Wendy and Al above the
George and Dumans Rivers, 2000.
Photo by Dave Brown>
Dave Brown and Ann Ingerson on the Nastapoka.
Tom Elliott, Dick,Wendy and Al in Nachvak Fiord, 1995.
Dave Brown photo.
Bob Kimber on the Nastapoka.
Dawn Morgan and Wendy heading upstream.
Dave Brown photo.
Rick Morrill on the portage out of Richmond Gulf.
Dick Irwin photo.
Alexandra Conover flipping a bannock on the Nastapoka.
Eric Nuse on the Wheeler.
Al Stirt, Wendy Scott and Friends: Canoe Tripping in Northern Quebec and Labrador
(Continued from Home page.)
Since that first trip, we have paddled and portaged our way through some of the most beautiful and remote areas of the provinces to our north. By utilizing road, railroad and commercial flights to get to our jumping-off places, we have been able with a modest budget to reach truly isolated areas.
Almost every year, we've been able to spend a month to six weeks or more on the land. Our routes take us on saltwater, up and down rivers and streams, and cross country through small ponds and large lakes and over heights of land.
The primary value of these trips for me is spiritual rather than recreational. I enjoy counting the number of portages completed and the miles of rapids run or windy lakes crossed, but the most important part of any trip is spending time on the land. It is in these wild places that one can imagine the Earth being born.
An increasing amount of development is happening in the north. Mining and hydro activity and the concurrent building of roads and other infrastructure will change the area profoundly in the coming years. We feel incredibly lucky that we've been able to travel through this country while it is still wild.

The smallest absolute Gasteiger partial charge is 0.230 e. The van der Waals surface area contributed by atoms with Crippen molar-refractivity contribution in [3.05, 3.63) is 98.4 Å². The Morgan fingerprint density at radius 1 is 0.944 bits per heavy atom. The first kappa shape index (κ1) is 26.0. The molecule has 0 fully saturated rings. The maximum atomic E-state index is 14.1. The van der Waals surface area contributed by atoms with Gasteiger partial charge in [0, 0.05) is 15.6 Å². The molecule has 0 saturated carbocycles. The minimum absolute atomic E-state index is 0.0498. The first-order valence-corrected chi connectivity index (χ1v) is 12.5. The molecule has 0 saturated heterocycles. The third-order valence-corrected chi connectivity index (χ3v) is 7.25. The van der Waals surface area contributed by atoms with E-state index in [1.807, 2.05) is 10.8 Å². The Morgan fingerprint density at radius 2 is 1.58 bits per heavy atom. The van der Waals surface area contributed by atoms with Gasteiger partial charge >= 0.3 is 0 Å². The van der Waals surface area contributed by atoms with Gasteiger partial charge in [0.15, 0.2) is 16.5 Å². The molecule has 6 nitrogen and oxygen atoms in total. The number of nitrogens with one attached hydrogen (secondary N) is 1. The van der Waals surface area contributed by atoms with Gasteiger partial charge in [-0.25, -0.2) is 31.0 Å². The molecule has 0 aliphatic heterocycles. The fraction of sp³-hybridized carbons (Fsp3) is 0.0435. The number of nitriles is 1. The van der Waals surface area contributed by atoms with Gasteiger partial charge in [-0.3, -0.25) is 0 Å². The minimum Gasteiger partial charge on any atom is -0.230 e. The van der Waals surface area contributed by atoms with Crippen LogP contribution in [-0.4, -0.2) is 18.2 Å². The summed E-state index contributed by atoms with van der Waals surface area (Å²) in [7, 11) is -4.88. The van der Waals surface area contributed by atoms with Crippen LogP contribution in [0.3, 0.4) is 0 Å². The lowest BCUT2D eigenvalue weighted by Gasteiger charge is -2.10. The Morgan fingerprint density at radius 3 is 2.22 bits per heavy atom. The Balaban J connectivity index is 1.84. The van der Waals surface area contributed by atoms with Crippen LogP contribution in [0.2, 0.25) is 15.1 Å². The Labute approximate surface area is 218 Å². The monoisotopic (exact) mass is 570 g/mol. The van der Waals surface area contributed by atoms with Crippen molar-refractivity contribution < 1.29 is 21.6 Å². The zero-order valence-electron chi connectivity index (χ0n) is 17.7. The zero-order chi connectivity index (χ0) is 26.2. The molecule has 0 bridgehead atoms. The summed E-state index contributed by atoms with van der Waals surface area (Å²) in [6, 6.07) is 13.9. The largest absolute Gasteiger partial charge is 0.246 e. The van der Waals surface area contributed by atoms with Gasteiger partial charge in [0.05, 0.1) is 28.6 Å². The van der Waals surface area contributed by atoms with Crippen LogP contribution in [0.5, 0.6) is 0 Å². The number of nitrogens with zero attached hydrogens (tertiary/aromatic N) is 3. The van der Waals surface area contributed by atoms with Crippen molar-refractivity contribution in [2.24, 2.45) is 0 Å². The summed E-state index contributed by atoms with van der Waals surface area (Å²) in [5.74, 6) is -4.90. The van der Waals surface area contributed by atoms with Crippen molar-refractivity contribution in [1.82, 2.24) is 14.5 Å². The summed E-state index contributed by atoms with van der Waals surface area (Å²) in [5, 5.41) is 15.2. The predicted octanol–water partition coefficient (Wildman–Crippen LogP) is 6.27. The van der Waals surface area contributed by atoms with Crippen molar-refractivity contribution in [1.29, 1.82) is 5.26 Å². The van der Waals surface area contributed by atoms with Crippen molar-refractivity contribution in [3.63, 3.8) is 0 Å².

We also feel lucky that we have been able to find traveling companions who love the north as we do. We've done more than 20 trips with Dave Brown and Ann Ingerson, who have been loyal friends through all sorts of adventures. Sometimes we have to run to keep up with them on the portages.
Dick Irwin has been another longtime traveling friend who, in addition to being an indefatigable canoe companion, introduced us to winter camping. We also have to work pretty hard to keep up with him.
I've only done two trips with Bob Kimber (Wendy's been on three) but if I had a choice, I'd rather go with Bob than with myself.
Dawn Morgan and Rick Morrill, although relatively inexperienced, were brave enough to embark on a trip with us that began by paddling 75 miles up Hudson Bay before heading inland to go up the Wiatchuan River and down the Clearwater.
In the early 1980s, Jim Higgins and Dave Boedy introduced me to the railroad from Sept Iles to the interior: the QNS&L.
Alexandra Conover, my partner on the Nastapoka trip in 2008, was a terrific canoeing partner and a great addition to our group.
Eric Nuse was my partner on the Whale River trip and proved to be a tireless paddler and portager.